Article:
Comments

  1. says

    He’s been on the receiving end of quite a few of these avalanches by now. He doesn’t seem to be learning how to handle them any better, or (dare to dream?) avoid provoking them in the first place.

  2. says

    “One of the reasons I’ve always found Basil Fawlty so hilarious is that I’m like that myself. There’s generally a snotty asshole in me roaring to get out, and it often does get out. (I usually regret it when it does.) ”

    – I love this Ophelia….lesson to us all.

  3. says

    There’s all the difference between saying you disagree with X, and saying that the fact that X disagrees with you means that X simply can’t be thinking properly.

  4. says

    Two phrases RD loves but needs to stop using:

    “Isn’t it OBVIOUS that”

    “It’s OBVIOUS that”

    So many very important things are not at all obvious to him, so much so that I doubt he has any real capacity for discerning the obvious from the non-obvious.

  5. screechymonkey says

    “His Basil Fawlty runs away with him sometimes”

    Apparently in this instance it’s led him into engaging in some argumentum ad populum — what’s the relevance of the ten percent number, other than to imply that Dawkins must be right because the vast majority make the choice he advocates?

    I guess his emotions really are interfering with his logic. Perhaps he needs to… what’s the phrase again? “Go away and learn how to think.”

  6. moarscienceplz says

    screechymonkey #5

    what’s the relevance of the ten percent number, other than to imply that Dawkins must be right because the vast majority make the choice he advocates?

    Yeah, that lil’ phrase jumped out at me, too. First off, why did he even bother looking up the statistic (if it is a real statisitc and not just a rectal extraction)? Second, who cares what the number is? If only 0.00001% of women choose to let the pregnancy proceed, that says nothing about the morality of their choice. As a member of an often despised minority of atheists, one would think he would understand that.

  7. says

    Dawkins does write as if he is unused to the vitriol. However, I’m sure he has been receiving hate mail for as long as he has been writing books. Perhaps he finds the volume (i.e. quantity) on the internet to be overwhelming?

  8. Daniel Schealler says

    @swmcd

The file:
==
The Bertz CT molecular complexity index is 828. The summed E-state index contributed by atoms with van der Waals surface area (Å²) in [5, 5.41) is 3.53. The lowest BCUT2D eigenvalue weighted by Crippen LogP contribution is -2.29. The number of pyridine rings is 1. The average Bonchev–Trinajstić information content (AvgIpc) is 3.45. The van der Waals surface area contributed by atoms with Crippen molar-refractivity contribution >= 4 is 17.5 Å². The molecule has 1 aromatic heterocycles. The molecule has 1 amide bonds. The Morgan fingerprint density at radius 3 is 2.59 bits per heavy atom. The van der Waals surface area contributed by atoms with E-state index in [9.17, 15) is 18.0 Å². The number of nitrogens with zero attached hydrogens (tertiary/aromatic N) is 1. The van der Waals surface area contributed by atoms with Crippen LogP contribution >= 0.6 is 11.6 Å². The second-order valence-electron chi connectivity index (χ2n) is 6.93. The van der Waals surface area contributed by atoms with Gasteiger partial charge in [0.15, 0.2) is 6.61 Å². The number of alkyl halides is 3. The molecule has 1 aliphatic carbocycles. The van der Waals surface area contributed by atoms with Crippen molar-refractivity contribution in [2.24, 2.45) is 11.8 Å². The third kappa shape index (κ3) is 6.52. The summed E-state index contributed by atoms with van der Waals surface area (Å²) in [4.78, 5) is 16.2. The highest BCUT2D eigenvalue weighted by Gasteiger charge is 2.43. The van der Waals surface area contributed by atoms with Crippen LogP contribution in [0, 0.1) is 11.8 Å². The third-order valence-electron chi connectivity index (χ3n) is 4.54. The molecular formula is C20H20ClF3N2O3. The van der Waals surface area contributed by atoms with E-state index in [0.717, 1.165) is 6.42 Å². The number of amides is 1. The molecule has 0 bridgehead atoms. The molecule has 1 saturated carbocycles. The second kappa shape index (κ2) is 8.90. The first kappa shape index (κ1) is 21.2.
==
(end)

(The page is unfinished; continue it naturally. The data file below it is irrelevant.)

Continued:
I’m just speaking for myself here.

    I’ve received vitriol from creationists and religious believers before. I find that easy enough to deal with.

    Every now and again I get chewed up and spat out in the Pharyngula comment section. But being chewed out by scientifically literate atheists is far worse.

    I think that a lot of us fail to entirely understand what it feels like to be the target of our collective criticism, both the good and the bad. It’s not fun.

    In my case, the origin of a criticism can give that criticism far more weight and impact than if it came from someone else. It’s not unreasonable to think that Dawkins might be feeling something similar.

  9. says

    Richard Dawkins is a fine one to complain about vitriol, given his well-known request in July 2011 “… to gladly apologise if somebody will calmly and politely, without using the word fuck in every sentence, explain to me what it is that I am not getting.” (Source)

    On that topic, no less than three years passed without Richard giving the slightest public indication of acknowledging the many repeated, patient attempts made to explain the various things to him that he was obviously not getting (and without using the word fuck – though of course there have also been plenty who did use it!), until he belatedly buried that long-awaited apology in a blogpost devoted instead to yet another of his Twitter gaffes: “There should be no rivalry in victimhood, and I’m sorry I once said something similar to American women complaining of harassment, inviting them to contemplate the suffering of Muslim women by comparison.” (Source)

    So faced with the vast lapse of time before he did something as simple as admitting having been in the wrong, one can readily understand why many of Richard’s detractors have been running out of patience. Miscategorising those detractors as merely the vulgarian commentariat is another mistake, but will it take him three more years to realise that?

  10. says

    Ten percent.
    Remind me… who is it that are a minority in the world, among other minorities?
    Oh yeah, that’s right – atheists.

    The man’s a hypocrite.